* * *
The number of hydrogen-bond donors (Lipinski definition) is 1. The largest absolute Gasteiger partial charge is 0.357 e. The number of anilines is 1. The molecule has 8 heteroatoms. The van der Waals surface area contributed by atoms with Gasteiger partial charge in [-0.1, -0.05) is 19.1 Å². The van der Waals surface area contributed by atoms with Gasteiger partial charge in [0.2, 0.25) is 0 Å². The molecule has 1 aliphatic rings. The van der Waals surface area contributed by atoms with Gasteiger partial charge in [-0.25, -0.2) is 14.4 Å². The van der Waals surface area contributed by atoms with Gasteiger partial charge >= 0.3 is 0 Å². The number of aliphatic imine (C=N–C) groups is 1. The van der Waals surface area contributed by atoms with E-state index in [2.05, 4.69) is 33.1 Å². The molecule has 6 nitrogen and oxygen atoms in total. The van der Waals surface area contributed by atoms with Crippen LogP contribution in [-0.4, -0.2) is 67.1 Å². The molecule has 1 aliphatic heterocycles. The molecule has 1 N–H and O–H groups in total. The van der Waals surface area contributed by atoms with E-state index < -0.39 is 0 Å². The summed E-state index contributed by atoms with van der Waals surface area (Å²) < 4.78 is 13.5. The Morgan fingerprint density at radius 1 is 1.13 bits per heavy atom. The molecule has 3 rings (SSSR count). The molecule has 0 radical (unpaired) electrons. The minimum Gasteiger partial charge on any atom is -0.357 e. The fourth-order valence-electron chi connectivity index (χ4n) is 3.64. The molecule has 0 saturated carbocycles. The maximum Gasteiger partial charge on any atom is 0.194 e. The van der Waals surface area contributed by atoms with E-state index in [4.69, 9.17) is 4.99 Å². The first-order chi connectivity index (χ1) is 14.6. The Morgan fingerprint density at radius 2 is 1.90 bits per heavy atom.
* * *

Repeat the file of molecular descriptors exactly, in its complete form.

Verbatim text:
The number of hydrogen-bond donors (Lipinski definition) is 1. The largest absolute Gasteiger partial charge is 0.357 e. The number of anilines is 1. The molecule has 8 heteroatoms. The van der Waals surface area contributed by atoms with Gasteiger partial charge in [-0.1, -0.05) is 19.1 Å². The van der Waals surface area contributed by atoms with Gasteiger partial charge in [0.2, 0.25) is 0 Å². The molecule has 1 aliphatic rings. The van der Waals surface area contributed by atoms with Gasteiger partial charge in [-0.25, -0.2) is 14.4 Å². The van der Waals surface area contributed by atoms with Gasteiger partial charge >= 0.3 is 0 Å². The number of aliphatic imine (C=N–C) groups is 1. The van der Waals surface area contributed by atoms with E-state index in [2.05, 4.69) is 33.1 Å². The molecule has 6 nitrogen and oxygen atoms in total. The van der Waals surface area contributed by atoms with Crippen LogP contribution in [-0.4, -0.2) is 67.1 Å². The molecule has 1 aliphatic heterocycles. The molecule has 1 N–H and O–H groups in total. The van der Waals surface area contributed by atoms with E-state index < -0.39 is 0 Å². The summed E-state index contributed by atoms with van der Waals surface area (Å²) < 4.78 is 13.5. The Morgan fingerprint density at radius 1 is 1.13 bits per heavy atom. The molecule has 3 rings (SSSR count). The molecule has 0 radical (unpaired) electrons. The minimum Gasteiger partial charge on any atom is -0.357 e. The fourth-order valence-electron chi connectivity index (χ4n) is 3.64. The molecule has 0 saturated carbocycles. The maximum Gasteiger partial charge on any atom is 0.194 e. The van der Waals surface area contributed by atoms with E-state index in [4.69, 9.17) is 4.99 Å². The first-order chi connectivity index (χ1) is 14.6. The Morgan fingerprint density at radius 2 is 1.90 bits per heavy atom.